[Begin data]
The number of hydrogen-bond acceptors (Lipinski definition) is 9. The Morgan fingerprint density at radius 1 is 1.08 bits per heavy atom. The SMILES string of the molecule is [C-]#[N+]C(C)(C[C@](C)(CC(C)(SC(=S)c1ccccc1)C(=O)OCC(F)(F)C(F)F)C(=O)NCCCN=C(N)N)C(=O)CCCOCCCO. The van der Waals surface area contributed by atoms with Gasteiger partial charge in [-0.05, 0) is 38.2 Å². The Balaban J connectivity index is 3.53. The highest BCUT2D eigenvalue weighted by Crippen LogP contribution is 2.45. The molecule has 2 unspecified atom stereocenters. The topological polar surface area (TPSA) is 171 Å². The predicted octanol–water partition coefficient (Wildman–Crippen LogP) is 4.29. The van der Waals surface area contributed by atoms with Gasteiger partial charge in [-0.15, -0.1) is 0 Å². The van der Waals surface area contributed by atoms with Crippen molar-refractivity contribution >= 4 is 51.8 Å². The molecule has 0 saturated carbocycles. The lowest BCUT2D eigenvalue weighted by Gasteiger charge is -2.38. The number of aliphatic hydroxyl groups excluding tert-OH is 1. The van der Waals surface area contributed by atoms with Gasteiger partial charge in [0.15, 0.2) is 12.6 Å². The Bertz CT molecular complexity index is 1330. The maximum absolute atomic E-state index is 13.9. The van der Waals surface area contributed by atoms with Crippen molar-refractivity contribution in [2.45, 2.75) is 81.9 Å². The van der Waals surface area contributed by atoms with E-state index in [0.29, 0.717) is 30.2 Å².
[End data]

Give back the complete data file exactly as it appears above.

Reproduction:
The number of hydrogen-bond acceptors (Lipinski definition) is 9. The Morgan fingerprint density at radius 1 is 1.08 bits per heavy atom. The SMILES string of the molecule is [C-]#[N+]C(C)(C[C@](C)(CC(C)(SC(=S)c1ccccc1)C(=O)OCC(F)(F)C(F)F)C(=O)NCCCN=C(N)N)C(=O)CCCOCCCO. The van der Waals surface area contributed by atoms with Gasteiger partial charge in [-0.05, 0) is 38.2 Å². The Balaban J connectivity index is 3.53. The highest BCUT2D eigenvalue weighted by Crippen LogP contribution is 2.45. The molecule has 2 unspecified atom stereocenters. The topological polar surface area (TPSA) is 171 Å². The predicted octanol–water partition coefficient (Wildman–Crippen LogP) is 4.29. The van der Waals surface area contributed by atoms with Gasteiger partial charge in [-0.15, -0.1) is 0 Å². The van der Waals surface area contributed by atoms with Crippen molar-refractivity contribution >= 4 is 51.8 Å². The molecule has 0 saturated carbocycles. The lowest BCUT2D eigenvalue weighted by Gasteiger charge is -2.38. The number of aliphatic hydroxyl groups excluding tert-OH is 1. The van der Waals surface area contributed by atoms with Gasteiger partial charge in [0.15, 0.2) is 12.6 Å². The Bertz CT molecular complexity index is 1330. The maximum absolute atomic E-state index is 13.9. The van der Waals surface area contributed by atoms with Crippen molar-refractivity contribution in [2.45, 2.75) is 81.9 Å². The van der Waals surface area contributed by atoms with E-state index in [0.29, 0.717) is 30.2 Å².